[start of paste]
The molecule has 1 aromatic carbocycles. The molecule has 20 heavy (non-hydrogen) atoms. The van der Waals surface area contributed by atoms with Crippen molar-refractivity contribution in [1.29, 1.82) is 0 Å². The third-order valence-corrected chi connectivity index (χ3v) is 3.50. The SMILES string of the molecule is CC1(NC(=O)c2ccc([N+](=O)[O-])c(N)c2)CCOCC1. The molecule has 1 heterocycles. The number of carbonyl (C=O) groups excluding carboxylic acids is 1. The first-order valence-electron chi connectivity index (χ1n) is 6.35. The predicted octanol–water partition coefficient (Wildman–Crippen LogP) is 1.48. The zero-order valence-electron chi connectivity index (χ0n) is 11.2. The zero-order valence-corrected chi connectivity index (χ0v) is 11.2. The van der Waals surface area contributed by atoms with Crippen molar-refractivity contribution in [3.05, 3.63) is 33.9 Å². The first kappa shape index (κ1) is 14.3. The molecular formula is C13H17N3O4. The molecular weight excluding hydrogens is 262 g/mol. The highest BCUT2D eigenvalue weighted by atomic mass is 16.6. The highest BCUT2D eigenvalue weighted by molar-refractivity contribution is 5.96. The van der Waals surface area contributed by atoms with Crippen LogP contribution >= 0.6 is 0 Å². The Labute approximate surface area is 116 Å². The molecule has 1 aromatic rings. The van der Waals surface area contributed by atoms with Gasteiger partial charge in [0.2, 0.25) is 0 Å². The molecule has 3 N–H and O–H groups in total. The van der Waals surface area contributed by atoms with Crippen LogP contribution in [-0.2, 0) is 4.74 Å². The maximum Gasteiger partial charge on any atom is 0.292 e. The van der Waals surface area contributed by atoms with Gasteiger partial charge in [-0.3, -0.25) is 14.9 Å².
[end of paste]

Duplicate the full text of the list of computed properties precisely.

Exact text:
The molecule has 1 aromatic carbocycles. The molecule has 20 heavy (non-hydrogen) atoms. The van der Waals surface area contributed by atoms with Crippen molar-refractivity contribution in [1.29, 1.82) is 0 Å². The third-order valence-corrected chi connectivity index (χ3v) is 3.50. The SMILES string of the molecule is CC1(NC(=O)c2ccc([N+](=O)[O-])c(N)c2)CCOCC1. The molecule has 1 heterocycles. The number of carbonyl (C=O) groups excluding carboxylic acids is 1. The first-order valence-electron chi connectivity index (χ1n) is 6.35. The predicted octanol–water partition coefficient (Wildman–Crippen LogP) is 1.48. The zero-order valence-electron chi connectivity index (χ0n) is 11.2. The zero-order valence-corrected chi connectivity index (χ0v) is 11.2. The van der Waals surface area contributed by atoms with Crippen molar-refractivity contribution in [3.05, 3.63) is 33.9 Å². The first kappa shape index (κ1) is 14.3. The molecular formula is C13H17N3O4. The molecular weight excluding hydrogens is 262 g/mol. The highest BCUT2D eigenvalue weighted by atomic mass is 16.6. The highest BCUT2D eigenvalue weighted by molar-refractivity contribution is 5.96. The van der Waals surface area contributed by atoms with Crippen LogP contribution >= 0.6 is 0 Å². The Labute approximate surface area is 116 Å². The molecule has 1 aromatic rings. The van der Waals surface area contributed by atoms with Gasteiger partial charge in [0.2, 0.25) is 0 Å². The molecule has 3 N–H and O–H groups in total. The van der Waals surface area contributed by atoms with Crippen LogP contribution in [-0.2, 0) is 4.74 Å². The maximum Gasteiger partial charge on any atom is 0.292 e. The van der Waals surface area contributed by atoms with Gasteiger partial charge in [-0.3, -0.25) is 14.9 Å².